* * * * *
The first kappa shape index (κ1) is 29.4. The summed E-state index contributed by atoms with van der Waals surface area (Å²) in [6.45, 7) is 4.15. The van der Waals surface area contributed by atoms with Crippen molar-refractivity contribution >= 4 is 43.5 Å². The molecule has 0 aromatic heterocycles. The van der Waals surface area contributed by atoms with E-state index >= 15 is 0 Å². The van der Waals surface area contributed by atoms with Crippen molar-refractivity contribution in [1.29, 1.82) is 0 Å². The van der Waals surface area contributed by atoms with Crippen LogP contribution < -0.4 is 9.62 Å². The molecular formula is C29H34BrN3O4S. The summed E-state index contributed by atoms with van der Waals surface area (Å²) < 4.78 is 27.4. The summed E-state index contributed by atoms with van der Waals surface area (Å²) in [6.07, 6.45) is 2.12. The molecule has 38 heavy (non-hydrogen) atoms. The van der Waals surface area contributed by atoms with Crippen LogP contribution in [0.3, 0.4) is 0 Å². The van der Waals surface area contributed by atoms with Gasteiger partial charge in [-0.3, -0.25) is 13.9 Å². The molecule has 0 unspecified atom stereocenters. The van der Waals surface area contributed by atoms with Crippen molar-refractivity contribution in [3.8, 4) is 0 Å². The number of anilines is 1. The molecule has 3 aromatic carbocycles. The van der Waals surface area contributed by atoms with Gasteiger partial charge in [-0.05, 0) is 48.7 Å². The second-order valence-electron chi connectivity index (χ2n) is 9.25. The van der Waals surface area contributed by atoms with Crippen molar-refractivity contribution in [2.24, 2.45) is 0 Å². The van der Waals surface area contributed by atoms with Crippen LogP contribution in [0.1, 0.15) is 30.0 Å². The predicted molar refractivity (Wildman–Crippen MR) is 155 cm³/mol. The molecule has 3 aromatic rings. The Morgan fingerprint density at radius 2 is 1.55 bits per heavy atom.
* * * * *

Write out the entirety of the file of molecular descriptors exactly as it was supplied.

The first kappa shape index (κ1) is 29.4. The summed E-state index contributed by atoms with van der Waals surface area (Å²) in [6.45, 7) is 4.15. The van der Waals surface area contributed by atoms with Crippen molar-refractivity contribution >= 4 is 43.5 Å². The molecule has 0 aromatic heterocycles. The van der Waals surface area contributed by atoms with E-state index >= 15 is 0 Å². The van der Waals surface area contributed by atoms with Crippen molar-refractivity contribution in [1.29, 1.82) is 0 Å². The van der Waals surface area contributed by atoms with Crippen LogP contribution < -0.4 is 9.62 Å². The molecular formula is C29H34BrN3O4S. The summed E-state index contributed by atoms with van der Waals surface area (Å²) < 4.78 is 27.4. The summed E-state index contributed by atoms with van der Waals surface area (Å²) in [6.07, 6.45) is 2.12. The molecule has 38 heavy (non-hydrogen) atoms. The van der Waals surface area contributed by atoms with Crippen LogP contribution in [0.3, 0.4) is 0 Å². The van der Waals surface area contributed by atoms with Gasteiger partial charge in [-0.3, -0.25) is 13.9 Å². The molecule has 0 unspecified atom stereocenters. The van der Waals surface area contributed by atoms with Crippen molar-refractivity contribution in [3.8, 4) is 0 Å². The number of anilines is 1. The molecule has 3 aromatic carbocycles. The van der Waals surface area contributed by atoms with Gasteiger partial charge in [-0.05, 0) is 48.7 Å². The second-order valence-electron chi connectivity index (χ2n) is 9.25. The van der Waals surface area contributed by atoms with Crippen molar-refractivity contribution in [2.24, 2.45) is 0 Å². The van der Waals surface area contributed by atoms with Crippen LogP contribution in [0.1, 0.15) is 30.0 Å². The predicted molar refractivity (Wildman–Crippen MR) is 155 cm³/mol. The molecule has 3 aromatic rings. The Morgan fingerprint density at radius 2 is 1.55 bits per heavy atom.